WASHINGTON—Baptists in South Africa have come to the aid of refugees displaced by ethnic violence.
More than 60 immigrants have been killed and about 700 injured in violence that erupted in Johannesburg, Cape Town and other cities in recent weeks. Some nationals have accused the immigrants of taking away jobs and housing from South Africans.
Migrant workers from Somalia, Zimbabwe, Mozambique, the Democratic Republic of Congo, Burundi, Rwanda, Ghana, Uganda, and the Cape Verde islands, have been among those attacked. An estimated 50,000 migrants from Zimbabwe and Mozambique left the country due to the violence.
“We started to get desperate calls from people linked to our ministry,” about the needs of persons who have been displaced, said Dave Stemmett of the Baptist Refugee Center in Cape Town. He reported that there are “1,500 displaced refugees on the streets near our local rail station.”
Several churches are housing persons displaced by the violence.
“At present, we are housing and feeding around 250 people in three venues,” Stemmett reported.
After government authorities opened camps, “many of the people in our care were bussed to these places,” he said “We were able to close down a number of our more temporary shelters as well as those in more vulnerable areas.”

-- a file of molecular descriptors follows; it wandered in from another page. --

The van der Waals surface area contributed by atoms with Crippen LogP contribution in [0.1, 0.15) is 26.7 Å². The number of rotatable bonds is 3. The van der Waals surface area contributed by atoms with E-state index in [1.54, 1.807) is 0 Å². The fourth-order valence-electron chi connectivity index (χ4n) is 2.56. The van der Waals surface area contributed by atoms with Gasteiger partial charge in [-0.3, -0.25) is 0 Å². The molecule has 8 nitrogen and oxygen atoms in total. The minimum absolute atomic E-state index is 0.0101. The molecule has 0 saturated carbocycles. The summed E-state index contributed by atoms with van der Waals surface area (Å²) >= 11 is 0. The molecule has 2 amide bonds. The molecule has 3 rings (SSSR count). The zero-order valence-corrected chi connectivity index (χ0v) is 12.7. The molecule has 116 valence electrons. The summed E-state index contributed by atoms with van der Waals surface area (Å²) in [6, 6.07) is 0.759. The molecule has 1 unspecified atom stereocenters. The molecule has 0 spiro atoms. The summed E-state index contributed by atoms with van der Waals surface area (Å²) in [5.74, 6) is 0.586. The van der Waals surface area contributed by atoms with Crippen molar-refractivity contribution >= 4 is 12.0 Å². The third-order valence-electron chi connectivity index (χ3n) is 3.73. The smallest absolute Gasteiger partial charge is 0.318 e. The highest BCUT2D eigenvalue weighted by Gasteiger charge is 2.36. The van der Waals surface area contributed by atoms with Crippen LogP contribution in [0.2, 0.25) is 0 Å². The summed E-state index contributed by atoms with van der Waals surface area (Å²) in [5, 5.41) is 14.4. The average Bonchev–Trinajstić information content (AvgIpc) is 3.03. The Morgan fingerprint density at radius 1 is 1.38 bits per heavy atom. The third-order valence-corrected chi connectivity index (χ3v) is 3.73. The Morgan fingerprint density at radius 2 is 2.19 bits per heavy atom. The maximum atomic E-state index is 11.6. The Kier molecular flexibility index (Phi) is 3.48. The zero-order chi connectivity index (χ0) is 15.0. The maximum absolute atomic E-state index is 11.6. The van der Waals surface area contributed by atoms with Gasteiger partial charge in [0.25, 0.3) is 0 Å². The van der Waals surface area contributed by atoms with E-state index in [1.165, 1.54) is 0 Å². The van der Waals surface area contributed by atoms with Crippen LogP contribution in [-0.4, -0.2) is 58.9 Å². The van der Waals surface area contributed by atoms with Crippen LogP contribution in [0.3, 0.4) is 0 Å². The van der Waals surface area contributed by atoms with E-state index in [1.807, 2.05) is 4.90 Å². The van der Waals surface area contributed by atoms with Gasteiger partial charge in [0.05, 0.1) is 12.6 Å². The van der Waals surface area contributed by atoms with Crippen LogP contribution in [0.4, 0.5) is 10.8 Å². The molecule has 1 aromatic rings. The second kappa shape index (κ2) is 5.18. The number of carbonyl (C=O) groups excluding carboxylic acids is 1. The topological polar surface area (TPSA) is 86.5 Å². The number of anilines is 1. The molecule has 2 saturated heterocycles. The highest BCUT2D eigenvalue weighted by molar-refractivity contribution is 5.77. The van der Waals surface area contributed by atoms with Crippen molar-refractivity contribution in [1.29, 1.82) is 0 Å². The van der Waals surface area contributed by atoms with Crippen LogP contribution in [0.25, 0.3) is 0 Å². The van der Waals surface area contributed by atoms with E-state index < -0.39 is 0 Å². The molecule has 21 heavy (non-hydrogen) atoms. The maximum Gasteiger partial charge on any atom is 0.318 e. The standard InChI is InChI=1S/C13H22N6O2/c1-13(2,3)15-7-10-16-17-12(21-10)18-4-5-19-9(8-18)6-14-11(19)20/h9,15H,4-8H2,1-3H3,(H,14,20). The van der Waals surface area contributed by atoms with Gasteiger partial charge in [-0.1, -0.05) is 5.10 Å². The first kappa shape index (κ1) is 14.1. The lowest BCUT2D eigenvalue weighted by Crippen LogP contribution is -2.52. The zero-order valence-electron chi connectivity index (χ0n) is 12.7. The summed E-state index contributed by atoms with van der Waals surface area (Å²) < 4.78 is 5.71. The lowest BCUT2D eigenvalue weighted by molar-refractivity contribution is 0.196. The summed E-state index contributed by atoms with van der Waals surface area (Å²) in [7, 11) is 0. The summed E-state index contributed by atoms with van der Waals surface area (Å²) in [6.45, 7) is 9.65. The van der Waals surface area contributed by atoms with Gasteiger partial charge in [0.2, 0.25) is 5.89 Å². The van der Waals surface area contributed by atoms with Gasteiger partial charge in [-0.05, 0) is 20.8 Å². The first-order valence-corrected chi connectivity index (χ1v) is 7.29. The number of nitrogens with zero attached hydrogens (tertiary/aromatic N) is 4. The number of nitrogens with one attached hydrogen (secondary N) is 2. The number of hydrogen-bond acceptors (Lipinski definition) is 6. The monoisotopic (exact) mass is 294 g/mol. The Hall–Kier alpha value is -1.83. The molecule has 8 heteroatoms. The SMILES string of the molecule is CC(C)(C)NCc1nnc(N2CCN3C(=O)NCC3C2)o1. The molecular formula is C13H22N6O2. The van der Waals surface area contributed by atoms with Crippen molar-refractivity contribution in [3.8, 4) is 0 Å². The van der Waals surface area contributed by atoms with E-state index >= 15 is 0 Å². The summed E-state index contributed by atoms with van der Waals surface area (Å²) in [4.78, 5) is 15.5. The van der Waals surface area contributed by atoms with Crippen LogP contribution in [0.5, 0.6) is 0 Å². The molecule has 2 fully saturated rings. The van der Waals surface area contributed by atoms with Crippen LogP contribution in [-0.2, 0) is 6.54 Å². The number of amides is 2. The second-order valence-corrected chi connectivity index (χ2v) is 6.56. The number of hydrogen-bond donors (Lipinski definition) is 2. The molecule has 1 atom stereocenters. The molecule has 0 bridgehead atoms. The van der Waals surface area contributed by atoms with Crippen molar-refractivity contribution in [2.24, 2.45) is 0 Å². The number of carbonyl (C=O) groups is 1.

The governments has transported about 10,000 people to a camp outside Johannesburg.
But facilities used by the refugee center are being strained.
“We need to come up with long-term solutions,” Stemmett said. “It is winter in South Africa and very cold and wet in Cape Town right now.”
The Baptist Refugee Centre is challenging churches in South Africa to adopt displaced migrants.
The Baptist Union of South Africa appealed to its congregations to assist pastors “who are currently ministering to the victims of the violence.” The Baptist Union, in an open letter, stated that the pastors “are fulfilling an important biblical role and need your support.”
The letter also called on South African Baptists to “pray continuously and earnestly for this crisis within our country,” and that “perpetrators of the violence will be brought to justice.” More than 1,300 have been arrested.